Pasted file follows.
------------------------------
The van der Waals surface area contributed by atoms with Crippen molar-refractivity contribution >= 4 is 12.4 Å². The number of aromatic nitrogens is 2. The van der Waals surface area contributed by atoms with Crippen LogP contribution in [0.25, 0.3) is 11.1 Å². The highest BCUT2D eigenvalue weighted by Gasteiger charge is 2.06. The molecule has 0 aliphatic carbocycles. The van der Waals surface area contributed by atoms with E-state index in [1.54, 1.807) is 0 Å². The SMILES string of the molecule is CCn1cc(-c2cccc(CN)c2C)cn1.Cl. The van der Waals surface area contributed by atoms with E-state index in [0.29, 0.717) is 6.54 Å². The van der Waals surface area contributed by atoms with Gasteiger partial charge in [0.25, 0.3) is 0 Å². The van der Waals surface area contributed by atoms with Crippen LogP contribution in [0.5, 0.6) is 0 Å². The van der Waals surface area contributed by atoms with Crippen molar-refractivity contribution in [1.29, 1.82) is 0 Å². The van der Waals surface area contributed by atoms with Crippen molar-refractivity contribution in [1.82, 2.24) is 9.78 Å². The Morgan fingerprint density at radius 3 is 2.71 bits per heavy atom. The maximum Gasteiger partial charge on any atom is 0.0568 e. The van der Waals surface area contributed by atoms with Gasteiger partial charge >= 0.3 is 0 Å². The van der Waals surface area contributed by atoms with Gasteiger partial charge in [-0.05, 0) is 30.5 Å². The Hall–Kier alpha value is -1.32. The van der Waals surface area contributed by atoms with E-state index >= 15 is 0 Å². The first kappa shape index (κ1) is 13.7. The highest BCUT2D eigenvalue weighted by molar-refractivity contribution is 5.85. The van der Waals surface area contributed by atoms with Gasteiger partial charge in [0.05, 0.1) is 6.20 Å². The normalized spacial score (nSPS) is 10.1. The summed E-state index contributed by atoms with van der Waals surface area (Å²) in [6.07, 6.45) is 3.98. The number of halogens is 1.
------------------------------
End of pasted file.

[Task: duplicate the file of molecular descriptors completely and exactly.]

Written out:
The van der Waals surface area contributed by atoms with Crippen molar-refractivity contribution >= 4 is 12.4 Å². The number of aromatic nitrogens is 2. The van der Waals surface area contributed by atoms with Crippen LogP contribution in [0.25, 0.3) is 11.1 Å². The highest BCUT2D eigenvalue weighted by Gasteiger charge is 2.06. The molecule has 0 aliphatic carbocycles. The van der Waals surface area contributed by atoms with E-state index in [1.54, 1.807) is 0 Å². The SMILES string of the molecule is CCn1cc(-c2cccc(CN)c2C)cn1.Cl. The van der Waals surface area contributed by atoms with E-state index in [0.29, 0.717) is 6.54 Å². The van der Waals surface area contributed by atoms with Gasteiger partial charge in [0.25, 0.3) is 0 Å². The van der Waals surface area contributed by atoms with Crippen LogP contribution in [0.5, 0.6) is 0 Å². The van der Waals surface area contributed by atoms with Crippen molar-refractivity contribution in [1.29, 1.82) is 0 Å². The van der Waals surface area contributed by atoms with Crippen molar-refractivity contribution in [1.82, 2.24) is 9.78 Å². The Morgan fingerprint density at radius 3 is 2.71 bits per heavy atom. The maximum Gasteiger partial charge on any atom is 0.0568 e. The van der Waals surface area contributed by atoms with Gasteiger partial charge >= 0.3 is 0 Å². The van der Waals surface area contributed by atoms with Gasteiger partial charge in [-0.05, 0) is 30.5 Å². The Hall–Kier alpha value is -1.32. The van der Waals surface area contributed by atoms with E-state index >= 15 is 0 Å². The first kappa shape index (κ1) is 13.7. The highest BCUT2D eigenvalue weighted by molar-refractivity contribution is 5.85. The van der Waals surface area contributed by atoms with Gasteiger partial charge in [0.05, 0.1) is 6.20 Å². The normalized spacial score (nSPS) is 10.1. The summed E-state index contributed by atoms with van der Waals surface area (Å²) in [6.07, 6.45) is 3.98. The number of halogens is 1.